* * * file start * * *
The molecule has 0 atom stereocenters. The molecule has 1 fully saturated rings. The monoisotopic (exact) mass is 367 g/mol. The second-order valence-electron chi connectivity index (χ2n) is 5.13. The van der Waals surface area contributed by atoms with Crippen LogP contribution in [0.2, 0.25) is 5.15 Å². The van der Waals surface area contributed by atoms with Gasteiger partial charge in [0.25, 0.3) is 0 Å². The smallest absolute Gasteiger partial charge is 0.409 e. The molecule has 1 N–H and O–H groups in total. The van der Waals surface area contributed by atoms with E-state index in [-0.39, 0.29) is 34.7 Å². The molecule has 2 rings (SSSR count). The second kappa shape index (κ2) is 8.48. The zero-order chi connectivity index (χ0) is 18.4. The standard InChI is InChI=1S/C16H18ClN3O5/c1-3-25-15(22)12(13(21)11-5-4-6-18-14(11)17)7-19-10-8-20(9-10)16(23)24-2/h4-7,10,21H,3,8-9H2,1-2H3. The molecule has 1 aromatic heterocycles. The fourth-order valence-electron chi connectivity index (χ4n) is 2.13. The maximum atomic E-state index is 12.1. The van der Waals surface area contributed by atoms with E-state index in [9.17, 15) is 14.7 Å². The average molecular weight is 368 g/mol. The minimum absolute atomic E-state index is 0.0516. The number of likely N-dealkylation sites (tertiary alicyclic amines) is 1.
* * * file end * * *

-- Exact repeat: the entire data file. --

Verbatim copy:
The molecule has 0 atom stereocenters. The molecule has 1 fully saturated rings. The monoisotopic (exact) mass is 367 g/mol. The second-order valence-electron chi connectivity index (χ2n) is 5.13. The van der Waals surface area contributed by atoms with Crippen LogP contribution in [0.2, 0.25) is 5.15 Å². The van der Waals surface area contributed by atoms with Gasteiger partial charge in [0.25, 0.3) is 0 Å². The smallest absolute Gasteiger partial charge is 0.409 e. The molecule has 1 N–H and O–H groups in total. The van der Waals surface area contributed by atoms with E-state index in [-0.39, 0.29) is 34.7 Å². The molecule has 2 rings (SSSR count). The second kappa shape index (κ2) is 8.48. The zero-order chi connectivity index (χ0) is 18.4. The standard InChI is InChI=1S/C16H18ClN3O5/c1-3-25-15(22)12(13(21)11-5-4-6-18-14(11)17)7-19-10-8-20(9-10)16(23)24-2/h4-7,10,21H,3,8-9H2,1-2H3. The molecule has 1 aromatic heterocycles. The fourth-order valence-electron chi connectivity index (χ4n) is 2.13. The maximum atomic E-state index is 12.1. The van der Waals surface area contributed by atoms with E-state index in [9.17, 15) is 14.7 Å². The average molecular weight is 368 g/mol. The minimum absolute atomic E-state index is 0.0516. The number of likely N-dealkylation sites (tertiary alicyclic amines) is 1.